Saturday, August 6, 2011

Five Youths Killed in Northern Mexico

MONTERREY, Mexico – Five youths between the ages of 17 and 20 were shot and killed early Saturday in a suburb of this northern Mexican industrial city, security officials in Nuevo Leon state said.

Police received a report early Saturday that five bodies had been dumped in plain view on a road on the north side of Monterrey’s metropolitan area, a spokesperson for the state’s Security Council said, adding that the killings bore the hallmarks of gangland violence.

Detectives with the State Investigations Agency arrived at the Monterrey suburb of San Nicolas de los Garza’s Valle del Nogalar neighborhood, where the bodies were dumped, to inspect the crime scene.

The five youths had “the look of gang members” and had each been shot multiple times, the spokesperson said.

Investigators were trying to determine if the five victims may have been killed in another part of the city, since only one spent shell casing was found on the street.

Nuevo Leon, which borders Texas, has seen about 1,000 homicides this year, most of them connected to a brutal turf war between the Gulf and Los Zetas drug mobs.

Monterrey, a metropolis of 4 million people, is home to many of Mexico’s industrial giants and long seemed to be immune to the drug war that has claimed more than 40,000 lives nationwide since December 2006, when newly inaugurated President Felipe Calderon militarized the struggle with the cartels.

But that city and its suburbs have been battered by a wave of drug-related violence since March 2010.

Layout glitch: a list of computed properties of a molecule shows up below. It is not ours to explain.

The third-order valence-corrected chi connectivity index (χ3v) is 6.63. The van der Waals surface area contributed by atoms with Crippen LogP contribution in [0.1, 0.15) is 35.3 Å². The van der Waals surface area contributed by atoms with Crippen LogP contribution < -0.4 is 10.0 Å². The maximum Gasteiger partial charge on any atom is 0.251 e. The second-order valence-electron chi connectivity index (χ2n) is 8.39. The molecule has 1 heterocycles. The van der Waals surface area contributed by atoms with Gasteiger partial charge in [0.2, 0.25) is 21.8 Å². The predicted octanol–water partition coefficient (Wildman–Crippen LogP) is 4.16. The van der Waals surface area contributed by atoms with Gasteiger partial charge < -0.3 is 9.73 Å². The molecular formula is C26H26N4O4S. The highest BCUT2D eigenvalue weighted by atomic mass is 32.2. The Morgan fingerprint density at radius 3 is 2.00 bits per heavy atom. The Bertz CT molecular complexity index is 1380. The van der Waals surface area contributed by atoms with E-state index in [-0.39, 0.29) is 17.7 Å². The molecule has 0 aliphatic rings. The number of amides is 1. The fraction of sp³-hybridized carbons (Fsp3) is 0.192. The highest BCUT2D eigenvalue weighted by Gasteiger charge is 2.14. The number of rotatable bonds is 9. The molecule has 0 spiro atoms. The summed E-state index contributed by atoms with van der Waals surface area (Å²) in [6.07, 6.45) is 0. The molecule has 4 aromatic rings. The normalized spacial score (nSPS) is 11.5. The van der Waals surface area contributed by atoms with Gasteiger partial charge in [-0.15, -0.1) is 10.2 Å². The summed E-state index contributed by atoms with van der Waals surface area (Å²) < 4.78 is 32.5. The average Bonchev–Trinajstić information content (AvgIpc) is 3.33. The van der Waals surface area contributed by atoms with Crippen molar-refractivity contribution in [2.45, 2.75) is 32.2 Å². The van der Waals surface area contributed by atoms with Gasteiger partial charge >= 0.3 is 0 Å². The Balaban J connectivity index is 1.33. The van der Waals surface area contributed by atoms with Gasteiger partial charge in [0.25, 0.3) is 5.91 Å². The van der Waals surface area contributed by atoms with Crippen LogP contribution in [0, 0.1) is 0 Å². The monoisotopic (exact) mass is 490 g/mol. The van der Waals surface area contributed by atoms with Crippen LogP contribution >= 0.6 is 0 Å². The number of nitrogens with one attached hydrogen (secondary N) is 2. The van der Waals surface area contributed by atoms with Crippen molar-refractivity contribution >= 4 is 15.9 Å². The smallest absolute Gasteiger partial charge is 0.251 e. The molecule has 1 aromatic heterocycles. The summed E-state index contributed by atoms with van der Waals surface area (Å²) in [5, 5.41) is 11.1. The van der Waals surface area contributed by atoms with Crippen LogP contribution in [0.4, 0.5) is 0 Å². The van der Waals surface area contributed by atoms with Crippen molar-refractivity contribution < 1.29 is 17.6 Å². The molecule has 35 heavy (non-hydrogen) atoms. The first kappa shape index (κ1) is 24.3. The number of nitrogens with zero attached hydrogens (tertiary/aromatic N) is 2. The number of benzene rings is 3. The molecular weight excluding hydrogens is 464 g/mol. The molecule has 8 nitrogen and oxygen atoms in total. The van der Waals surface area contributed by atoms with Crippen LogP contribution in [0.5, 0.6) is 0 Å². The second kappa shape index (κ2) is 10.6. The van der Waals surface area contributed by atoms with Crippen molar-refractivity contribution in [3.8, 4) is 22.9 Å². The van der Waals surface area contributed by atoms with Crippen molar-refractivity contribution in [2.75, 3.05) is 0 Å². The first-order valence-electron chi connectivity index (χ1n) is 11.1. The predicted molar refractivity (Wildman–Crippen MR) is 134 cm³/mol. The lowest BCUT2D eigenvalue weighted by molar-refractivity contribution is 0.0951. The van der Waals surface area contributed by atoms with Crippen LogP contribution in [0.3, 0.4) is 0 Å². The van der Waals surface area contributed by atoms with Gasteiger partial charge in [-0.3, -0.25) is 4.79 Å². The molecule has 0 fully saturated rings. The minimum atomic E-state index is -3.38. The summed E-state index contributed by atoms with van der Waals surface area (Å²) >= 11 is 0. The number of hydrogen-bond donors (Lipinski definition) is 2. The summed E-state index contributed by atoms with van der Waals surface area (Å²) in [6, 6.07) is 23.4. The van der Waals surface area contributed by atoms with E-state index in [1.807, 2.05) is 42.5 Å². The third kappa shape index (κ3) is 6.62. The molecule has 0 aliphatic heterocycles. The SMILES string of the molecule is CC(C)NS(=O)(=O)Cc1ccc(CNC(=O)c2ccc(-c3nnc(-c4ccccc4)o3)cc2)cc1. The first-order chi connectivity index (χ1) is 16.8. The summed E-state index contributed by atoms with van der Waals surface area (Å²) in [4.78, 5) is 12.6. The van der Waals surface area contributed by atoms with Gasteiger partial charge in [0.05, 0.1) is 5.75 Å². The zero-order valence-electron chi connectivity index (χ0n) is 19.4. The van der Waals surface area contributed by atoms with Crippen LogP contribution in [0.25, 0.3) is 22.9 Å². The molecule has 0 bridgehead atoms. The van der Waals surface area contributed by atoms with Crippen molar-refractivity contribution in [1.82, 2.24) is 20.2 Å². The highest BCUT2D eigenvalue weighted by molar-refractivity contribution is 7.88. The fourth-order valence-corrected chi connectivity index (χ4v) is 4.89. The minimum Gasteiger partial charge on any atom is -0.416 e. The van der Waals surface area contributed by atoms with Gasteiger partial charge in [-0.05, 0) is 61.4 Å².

Elsewhere, a municipal police officer in the violence-wracked northern border city of Ciudad Juarez was shot dead and another officer was wounded by suspected cartel hit men Saturday underneath an international crossing.

The attack occurred when at least four men in two SUVs drove up to the police, who were patrolling the area in an all-terrain vehicle, and opened fire with assault rifles.

U.S. authorities on the other side of the border temporarily closed the international bridge as a safety precaution while the District Attorney’s Office of Ciudad Juarez was carrying out its preliminary investigation.

The slain officer was identified as Victor Moreno, who, according to local media, had already been shot at by gunmen on two other occasions just over two months ago; the wounded police was reportedly in serious condition.

Last year alone, more than 3,100 organized crime-related homicides occurred in Ciudad Juarez, which is located across the border from El Paso, Texas, and is the largest city in Chihuahua state.

Home to 1.4 million people, Juarez has one of the world’s highest annual murder rates per 1,000 inhabitants.

At least 14,000 “armed criminals” are in Ciudad Juarez and Chihuahua city, the state capital, working for the drug cartels that are fighting for control of smuggling routes into the United States, Chihuahua state Attorney General Carlos Manuel Salas said earlier this year.

About 5,500 of the armed criminals operating in Ciudad Juarez belong to Los Aztecas, a gang that works as the armed wing of the Juarez cartel, while the rest work for the Sinaloa cartel, Salas said.

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